Giving is it’s own kind of insurance.

How So?
Patch:
People like givers, people want to help givers. I get stuff all the time. I’m given to all the time, in so many ways—in love, in things, and offers of care—everything.

For instance, Maria got here because she was a giver in a bosom of givers. It went really smoothly—a great giver had a lot of great givers for friends, and what seems insurmountable by modern standards, happened. And the society would call it remarkable, amazing, where givers would say, “It’s nothing.”

Just doing the job?
Patch:
Right.

I know, of course, of the constant service you do for the dream and the reality of Gesundheit, and of the many ways in which you give to Maria’s orphan project in Russia. Can you speak of some of the other ways in which you’re in service? Are there other arenas in which you are openly and overtly dedicated to service?
Patch:
I think being publicly joyful is the most relentless one. I’m constantly giving a good feeling to the environment. I’m extremely intentional in making the environment around me playful and loving. I have great skill in that area, and I don’t ever let up. The letter writing (Patch writes personal letters to everyone who sends him one, and he gives out his address and phone number freely), all the clowning, just wearing loud clothes. I always hear words like, “I wish I had the courage to wear that.” So a lot of the giving is by setting an example.

The books I write are about giving. This movie (Patch Adams) is about giving. The products of one’s life reflect something, so I’m constantly trying to create experiences of giving. That’s what the clown trip to Russia is. That trip to Russia is more for the clowns going than the people in Russia. It’s trying to make givers out of people, relentless givers—two weeks of relentless giving—and have it feel so good to them they want to do it more.

This interview is giving. Most people are not going to start an interview at two in the morning. I have to get up at six o’clock in the morning, to go and give again, to go and teach two days at a school where I’m not being paid, using my own frequent flyer miles. And it all makes me high!

Of course, any movie starring Robin Williams is likely to do well, but why do you think this movie has received such high ratings?
Patch:
The movie’s received high ratings because its inspiring, and it’s about inspiring giving. I think it’s going to be an example of “giving” having its day. In a lot of movies, “violence” or the “ridiculous” has its day.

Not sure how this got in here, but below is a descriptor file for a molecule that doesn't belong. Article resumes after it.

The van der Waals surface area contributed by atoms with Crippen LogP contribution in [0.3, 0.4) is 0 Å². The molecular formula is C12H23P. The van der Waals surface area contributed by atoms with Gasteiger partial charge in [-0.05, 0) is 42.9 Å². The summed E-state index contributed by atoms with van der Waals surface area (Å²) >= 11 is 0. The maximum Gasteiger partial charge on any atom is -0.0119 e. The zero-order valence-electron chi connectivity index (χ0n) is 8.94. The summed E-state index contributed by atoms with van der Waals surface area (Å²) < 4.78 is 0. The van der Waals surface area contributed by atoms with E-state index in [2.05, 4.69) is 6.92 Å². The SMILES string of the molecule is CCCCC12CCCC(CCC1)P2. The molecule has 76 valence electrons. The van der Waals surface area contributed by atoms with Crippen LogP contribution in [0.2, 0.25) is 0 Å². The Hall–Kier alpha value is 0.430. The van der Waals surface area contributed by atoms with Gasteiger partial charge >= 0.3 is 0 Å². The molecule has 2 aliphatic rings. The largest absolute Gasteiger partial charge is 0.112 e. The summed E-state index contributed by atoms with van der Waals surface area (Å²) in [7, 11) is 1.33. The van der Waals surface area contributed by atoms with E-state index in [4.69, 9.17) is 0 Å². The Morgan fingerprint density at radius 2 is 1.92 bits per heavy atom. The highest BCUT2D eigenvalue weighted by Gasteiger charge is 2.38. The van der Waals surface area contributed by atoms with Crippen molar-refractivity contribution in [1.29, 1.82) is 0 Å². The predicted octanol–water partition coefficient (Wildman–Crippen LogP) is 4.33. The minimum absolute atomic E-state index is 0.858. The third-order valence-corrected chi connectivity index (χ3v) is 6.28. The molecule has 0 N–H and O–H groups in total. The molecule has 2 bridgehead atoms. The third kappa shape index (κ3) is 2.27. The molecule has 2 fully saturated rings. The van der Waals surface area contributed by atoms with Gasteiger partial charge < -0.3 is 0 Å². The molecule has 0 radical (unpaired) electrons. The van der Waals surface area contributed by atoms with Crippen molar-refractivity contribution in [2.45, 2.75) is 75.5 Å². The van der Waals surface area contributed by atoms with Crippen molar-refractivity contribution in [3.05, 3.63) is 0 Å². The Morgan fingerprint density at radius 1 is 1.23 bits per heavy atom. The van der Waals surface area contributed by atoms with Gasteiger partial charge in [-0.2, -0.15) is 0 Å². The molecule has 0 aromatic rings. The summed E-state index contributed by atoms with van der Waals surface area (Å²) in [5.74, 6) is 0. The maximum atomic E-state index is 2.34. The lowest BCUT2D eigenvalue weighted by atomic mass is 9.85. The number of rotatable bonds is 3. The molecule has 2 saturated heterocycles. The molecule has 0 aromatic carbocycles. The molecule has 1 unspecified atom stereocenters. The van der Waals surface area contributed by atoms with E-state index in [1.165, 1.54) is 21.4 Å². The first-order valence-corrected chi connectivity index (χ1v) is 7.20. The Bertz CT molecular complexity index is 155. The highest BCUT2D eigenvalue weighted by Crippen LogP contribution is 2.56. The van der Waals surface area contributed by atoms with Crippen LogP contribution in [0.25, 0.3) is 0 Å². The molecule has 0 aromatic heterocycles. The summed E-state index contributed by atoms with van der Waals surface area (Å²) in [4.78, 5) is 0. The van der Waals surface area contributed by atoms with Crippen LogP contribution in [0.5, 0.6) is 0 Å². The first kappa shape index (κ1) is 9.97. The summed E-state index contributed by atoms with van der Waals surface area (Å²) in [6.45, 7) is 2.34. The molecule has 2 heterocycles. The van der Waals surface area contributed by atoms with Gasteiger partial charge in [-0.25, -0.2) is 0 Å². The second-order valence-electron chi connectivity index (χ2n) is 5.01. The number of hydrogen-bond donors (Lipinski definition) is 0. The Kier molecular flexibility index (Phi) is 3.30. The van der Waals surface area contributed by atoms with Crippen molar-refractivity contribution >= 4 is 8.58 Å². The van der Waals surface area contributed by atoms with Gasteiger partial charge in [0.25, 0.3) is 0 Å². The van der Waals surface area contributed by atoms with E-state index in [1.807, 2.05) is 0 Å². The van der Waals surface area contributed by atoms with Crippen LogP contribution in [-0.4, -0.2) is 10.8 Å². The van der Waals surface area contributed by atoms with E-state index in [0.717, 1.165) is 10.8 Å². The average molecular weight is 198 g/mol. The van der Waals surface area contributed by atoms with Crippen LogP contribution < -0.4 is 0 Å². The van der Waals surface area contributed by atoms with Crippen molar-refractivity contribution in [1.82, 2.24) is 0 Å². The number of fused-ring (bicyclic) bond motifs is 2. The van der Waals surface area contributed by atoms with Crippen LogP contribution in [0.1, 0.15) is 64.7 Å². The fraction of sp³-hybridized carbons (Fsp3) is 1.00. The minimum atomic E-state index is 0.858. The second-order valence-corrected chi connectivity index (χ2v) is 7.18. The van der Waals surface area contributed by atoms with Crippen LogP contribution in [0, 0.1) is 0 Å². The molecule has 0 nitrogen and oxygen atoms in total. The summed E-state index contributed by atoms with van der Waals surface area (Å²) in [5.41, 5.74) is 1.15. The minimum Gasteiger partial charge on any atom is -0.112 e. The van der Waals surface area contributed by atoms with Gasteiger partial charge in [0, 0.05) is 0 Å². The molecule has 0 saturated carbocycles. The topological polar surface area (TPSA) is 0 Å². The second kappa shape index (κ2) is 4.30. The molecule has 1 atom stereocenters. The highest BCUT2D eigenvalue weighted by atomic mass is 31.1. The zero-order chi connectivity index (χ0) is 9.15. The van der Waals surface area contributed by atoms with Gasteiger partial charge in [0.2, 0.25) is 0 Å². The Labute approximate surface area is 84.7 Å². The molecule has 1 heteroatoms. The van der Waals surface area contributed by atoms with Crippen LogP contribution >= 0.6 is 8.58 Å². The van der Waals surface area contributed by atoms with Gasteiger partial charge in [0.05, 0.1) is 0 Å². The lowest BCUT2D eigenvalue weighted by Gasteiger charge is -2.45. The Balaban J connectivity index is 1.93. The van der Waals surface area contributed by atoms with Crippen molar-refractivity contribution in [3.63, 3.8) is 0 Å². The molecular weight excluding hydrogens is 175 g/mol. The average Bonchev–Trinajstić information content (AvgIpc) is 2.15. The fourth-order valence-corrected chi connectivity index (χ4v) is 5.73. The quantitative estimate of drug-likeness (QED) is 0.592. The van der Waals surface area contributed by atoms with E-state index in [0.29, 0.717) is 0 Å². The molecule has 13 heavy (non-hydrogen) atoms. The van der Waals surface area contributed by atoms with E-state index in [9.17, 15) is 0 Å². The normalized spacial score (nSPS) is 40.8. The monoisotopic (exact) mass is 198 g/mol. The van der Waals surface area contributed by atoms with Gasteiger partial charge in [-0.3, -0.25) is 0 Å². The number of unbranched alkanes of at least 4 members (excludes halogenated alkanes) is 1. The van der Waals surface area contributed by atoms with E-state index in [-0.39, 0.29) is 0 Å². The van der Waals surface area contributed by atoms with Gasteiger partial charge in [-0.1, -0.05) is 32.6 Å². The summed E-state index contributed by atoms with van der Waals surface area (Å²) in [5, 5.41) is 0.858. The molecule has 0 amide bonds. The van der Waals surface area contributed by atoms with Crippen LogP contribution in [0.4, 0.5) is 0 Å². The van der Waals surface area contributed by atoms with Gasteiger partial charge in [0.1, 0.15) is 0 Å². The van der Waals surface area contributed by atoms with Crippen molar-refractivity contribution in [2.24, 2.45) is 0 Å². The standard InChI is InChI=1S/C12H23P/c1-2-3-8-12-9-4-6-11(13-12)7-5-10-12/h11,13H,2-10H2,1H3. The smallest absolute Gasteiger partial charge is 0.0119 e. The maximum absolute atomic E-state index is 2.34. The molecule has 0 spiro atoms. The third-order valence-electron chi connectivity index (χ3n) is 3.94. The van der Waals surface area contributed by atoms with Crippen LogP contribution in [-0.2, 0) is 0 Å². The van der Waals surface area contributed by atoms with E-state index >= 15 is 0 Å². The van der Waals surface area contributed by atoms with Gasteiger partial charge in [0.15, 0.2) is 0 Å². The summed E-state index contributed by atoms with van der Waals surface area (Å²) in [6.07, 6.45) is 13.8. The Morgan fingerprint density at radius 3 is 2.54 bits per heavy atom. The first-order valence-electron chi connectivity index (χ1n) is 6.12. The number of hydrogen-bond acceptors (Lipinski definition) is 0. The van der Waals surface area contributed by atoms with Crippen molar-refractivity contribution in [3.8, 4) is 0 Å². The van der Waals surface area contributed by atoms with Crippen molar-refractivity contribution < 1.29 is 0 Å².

Do you think the time for “giving” having its day has arrived on the planet? Is there a shift? Would this movie have been so warmly received ten years ago?
Patch:
We’re at such a nadir, such depths—we’re filling our newspapers full of blow jobs, when there’s war in Kosovo. Where is meaning anywhere? I think the movie will be overly popular, because the damn world needs some good news.

Overly popular?
Patch:
Well, I think its going to be exaggerated because the need is so great. It’s like if you’re really damn thirsty, a glass of water acts a lot differently than if it’s the third one you just drank. The amount of powerlessness that people feel, the amount of hopelessness, the ever shrinking middle class, the gap between rich and poor—the need for good news is great. All the messages our kids are getting is money-taking, not giving. Now, finally, there’s a story about giving.

If you get very quiet, and you listen very closely, you can hear that Van Allen belt of laughter and joy laid down in the atmosphere by Patch and his relentlessly joyful essence careening through life. And if you can hear it, and can feel joy, begin your own tradition of giving and service. Join in the fun.

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Jan Thatcher Adams, M.D., has been in active Family Practice at Sundance Clinic in Shakopee for 20 years. In addition, she is Clinical Professor in the Department of Family Practice, University of Minnesota Medical School.